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Iowa governor overrides schools, requires in-person classes
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Iowa governor overrides schools, requires in-person classes

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owa Gov. Kim Reynolds updates the state's response to the coronavirus outbreak during a news conference, in a Tuesday, July 7, 2020, file photo in Urbandale, Iowa. 

VAN METER — Gov. Kim Reynolds announced Friday that she would override local school districts and require students to spend at least half of their schooling in classrooms despite the threat to teachers, students an their families from the surge in coronavirus cases in the state.

Reynolds' proclamation drew immediate criticism from the state teachers union, which called it short-sighted for unnecessarily exposing students and school employees to a health risk. A leading Democratic state senator accused Reynolds of ignoring science and common sense.

Her order did make an exception for parents who want their children to shift completely to remote learning. it also said accommodations must also be made for any student to learn remotely if they, a caregiver, or a person they live with has a health condition that would increase their risk of COVID-19.

Reynolds’ decision will invalidate plans implemented by some districts, including the state's largest, Des Moines, which planned to limit in-person classes to one day a week for most students, with online learning on other days. The governor’s actions, which were outlined in a proclamation signed Friday, were in line with the views of President Donald Trump's, who has said he thinks it’s essential that students return to classrooms despite surges in parts of the country, including many states that aggressively lifted restrictions despite warnings from health officials about doing so too soon.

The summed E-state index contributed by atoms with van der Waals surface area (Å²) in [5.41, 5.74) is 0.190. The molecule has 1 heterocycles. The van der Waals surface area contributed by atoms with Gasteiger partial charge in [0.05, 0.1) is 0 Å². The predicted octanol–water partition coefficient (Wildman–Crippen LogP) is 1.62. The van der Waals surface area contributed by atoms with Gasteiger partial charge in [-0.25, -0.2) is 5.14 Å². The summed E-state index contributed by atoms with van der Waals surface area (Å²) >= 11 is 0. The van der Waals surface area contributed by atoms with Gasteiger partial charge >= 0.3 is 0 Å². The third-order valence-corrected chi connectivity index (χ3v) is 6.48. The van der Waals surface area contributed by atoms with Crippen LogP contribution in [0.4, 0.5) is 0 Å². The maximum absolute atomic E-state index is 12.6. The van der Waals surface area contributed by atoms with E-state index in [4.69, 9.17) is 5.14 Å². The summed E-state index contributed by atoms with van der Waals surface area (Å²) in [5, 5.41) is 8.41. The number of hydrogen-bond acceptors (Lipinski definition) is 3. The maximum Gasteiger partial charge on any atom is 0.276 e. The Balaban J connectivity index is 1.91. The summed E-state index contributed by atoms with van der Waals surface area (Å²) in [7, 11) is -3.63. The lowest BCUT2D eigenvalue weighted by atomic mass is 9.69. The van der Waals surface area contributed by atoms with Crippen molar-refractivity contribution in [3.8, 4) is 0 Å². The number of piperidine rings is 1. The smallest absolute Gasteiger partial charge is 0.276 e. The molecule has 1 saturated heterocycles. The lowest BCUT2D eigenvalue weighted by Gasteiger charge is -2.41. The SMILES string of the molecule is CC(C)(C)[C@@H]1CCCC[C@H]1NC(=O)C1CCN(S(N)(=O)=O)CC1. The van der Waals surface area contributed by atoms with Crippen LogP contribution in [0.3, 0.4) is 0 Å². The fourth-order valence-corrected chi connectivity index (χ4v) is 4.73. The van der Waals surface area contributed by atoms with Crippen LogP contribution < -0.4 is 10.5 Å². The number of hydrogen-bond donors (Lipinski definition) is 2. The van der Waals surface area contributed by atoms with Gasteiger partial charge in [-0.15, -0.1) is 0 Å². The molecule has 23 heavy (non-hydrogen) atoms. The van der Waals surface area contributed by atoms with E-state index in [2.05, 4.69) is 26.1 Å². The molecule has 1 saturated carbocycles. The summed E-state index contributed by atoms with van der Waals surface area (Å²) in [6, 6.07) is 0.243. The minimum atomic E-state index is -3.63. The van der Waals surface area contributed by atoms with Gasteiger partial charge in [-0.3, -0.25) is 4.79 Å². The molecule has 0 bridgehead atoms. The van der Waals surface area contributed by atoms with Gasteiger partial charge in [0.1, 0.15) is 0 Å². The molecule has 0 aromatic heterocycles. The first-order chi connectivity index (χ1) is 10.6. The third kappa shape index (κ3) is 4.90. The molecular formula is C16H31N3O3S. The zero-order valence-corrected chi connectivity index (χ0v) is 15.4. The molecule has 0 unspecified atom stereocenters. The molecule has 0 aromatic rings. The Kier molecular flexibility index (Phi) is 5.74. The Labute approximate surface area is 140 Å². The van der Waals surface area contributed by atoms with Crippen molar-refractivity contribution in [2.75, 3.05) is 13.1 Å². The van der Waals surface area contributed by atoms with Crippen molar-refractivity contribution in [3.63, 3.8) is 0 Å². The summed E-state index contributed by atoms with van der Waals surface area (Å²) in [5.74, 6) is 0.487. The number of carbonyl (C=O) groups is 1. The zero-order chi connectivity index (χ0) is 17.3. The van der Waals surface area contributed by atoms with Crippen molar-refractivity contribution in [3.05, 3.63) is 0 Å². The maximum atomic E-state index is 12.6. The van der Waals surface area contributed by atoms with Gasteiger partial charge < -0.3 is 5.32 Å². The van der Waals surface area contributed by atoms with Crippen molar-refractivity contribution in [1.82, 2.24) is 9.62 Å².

”One of the most important milestones in our recovery effort is getting Iowa students back to school,“ Reynolds said at a news conference. “And while we all know this school year will be different than ever before, its critical that we prioritize bringing Iowa’s children back to the classroom safely and responsibly.”

Reynolds said districts could seek waivers to the 50% requirement from the state Education Department, which would consider making exceptions if there are local surges in virus cases. There will be no change in the Education Department’s recommendation that districts not require that students and teachers wear masks in school, she said.

The Republican governor issued her order a little more than a month before the start of the school year and amid rising numbers of coronavirus cases. Iowa, which was among the few states that resisted a stay-at-home order during the pandemic, posted its highest daily total of confirmed COVID-19 cases on Friday, continuing the recent surge that began in late June in the state. State health officials on Friday reported 879 new confirmed cases and five more deaths. Rates of hospitalizations and intensive care stays from the disease have been increasing since early this month.

Reynolds said additional guidance will come from state education officials and her office by Aug. 1, including how schools will deal with outbreaks and other issues that may arise.

Mike Beranek, the president of the Iowa State Education Association called Reynolds' proclamation short-sighted.

“On the same day Iowa reports one of the highest one-day totals since the pandemic began, we are outraged that Governor Reynolds' response to this spiraling community spread of COVID-19 is to make it harder for school districts to move quickly to protect the health and safety of students, school employees and communities at large," Beranek said.

Democratic state Sen. Herman Quirmbach, the ranking member of the Senate Education Committee, said schools are being forced into difficult choices between in-person learning and the health and safety of students and staff.

“The governor is continuing to ignore science, common sense, and the health and safety of Iowans," he said.

The proclamation, which takes effect July 25, also removes limitations on how often and how long substitute teachers can be in the classroom and expands who can serve as a substitute.

It allows a parent to voluntarily choose to keep a child at home for remote learning and said accommodations must also be made for any student to learn remotely if they, a caregiver, or a person they live with has a health condition that would increase their risk of COVID-19.

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